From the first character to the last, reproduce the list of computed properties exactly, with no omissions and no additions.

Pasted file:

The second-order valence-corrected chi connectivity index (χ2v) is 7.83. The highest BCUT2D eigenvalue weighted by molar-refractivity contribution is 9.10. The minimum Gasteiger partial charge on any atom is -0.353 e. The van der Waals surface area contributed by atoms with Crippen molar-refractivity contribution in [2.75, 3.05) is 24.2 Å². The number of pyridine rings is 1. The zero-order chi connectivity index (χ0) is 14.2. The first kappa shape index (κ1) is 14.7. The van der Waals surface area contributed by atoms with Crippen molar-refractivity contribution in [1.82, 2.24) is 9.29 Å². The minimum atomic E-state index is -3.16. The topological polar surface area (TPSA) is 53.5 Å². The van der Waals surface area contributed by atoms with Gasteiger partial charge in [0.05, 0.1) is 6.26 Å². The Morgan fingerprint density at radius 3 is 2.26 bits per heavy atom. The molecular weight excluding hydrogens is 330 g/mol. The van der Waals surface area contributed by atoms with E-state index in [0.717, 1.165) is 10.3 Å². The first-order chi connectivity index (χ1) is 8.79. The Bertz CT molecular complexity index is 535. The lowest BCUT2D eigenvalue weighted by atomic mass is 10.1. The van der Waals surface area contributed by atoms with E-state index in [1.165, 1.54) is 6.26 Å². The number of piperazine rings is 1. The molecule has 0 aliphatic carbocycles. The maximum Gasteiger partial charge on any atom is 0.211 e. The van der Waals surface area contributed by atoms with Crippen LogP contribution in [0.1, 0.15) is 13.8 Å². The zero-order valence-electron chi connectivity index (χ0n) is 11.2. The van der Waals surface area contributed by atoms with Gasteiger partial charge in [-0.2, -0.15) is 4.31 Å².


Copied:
The second-order valence-corrected chi connectivity index (χ2v) is 7.83. The highest BCUT2D eigenvalue weighted by molar-refractivity contribution is 9.10. The minimum Gasteiger partial charge on any atom is -0.353 e. The van der Waals surface area contributed by atoms with Crippen molar-refractivity contribution in [2.75, 3.05) is 24.2 Å². The number of pyridine rings is 1. The zero-order chi connectivity index (χ0) is 14.2. The first kappa shape index (κ1) is 14.7. The van der Waals surface area contributed by atoms with Crippen molar-refractivity contribution in [1.82, 2.24) is 9.29 Å². The minimum atomic E-state index is -3.16. The topological polar surface area (TPSA) is 53.5 Å². The van der Waals surface area contributed by atoms with Gasteiger partial charge in [0.05, 0.1) is 6.26 Å². The Morgan fingerprint density at radius 3 is 2.26 bits per heavy atom. The molecular weight excluding hydrogens is 330 g/mol. The van der Waals surface area contributed by atoms with E-state index in [0.717, 1.165) is 10.3 Å². The first-order chi connectivity index (χ1) is 8.79. The Bertz CT molecular complexity index is 535. The lowest BCUT2D eigenvalue weighted by atomic mass is 10.1. The van der Waals surface area contributed by atoms with E-state index in [1.165, 1.54) is 6.26 Å². The number of piperazine rings is 1. The molecule has 0 aliphatic carbocycles. The maximum Gasteiger partial charge on any atom is 0.211 e. The van der Waals surface area contributed by atoms with Crippen LogP contribution in [0.1, 0.15) is 13.8 Å². The zero-order valence-electron chi connectivity index (χ0n) is 11.2. The van der Waals surface area contributed by atoms with Gasteiger partial charge in [-0.2, -0.15) is 4.31 Å².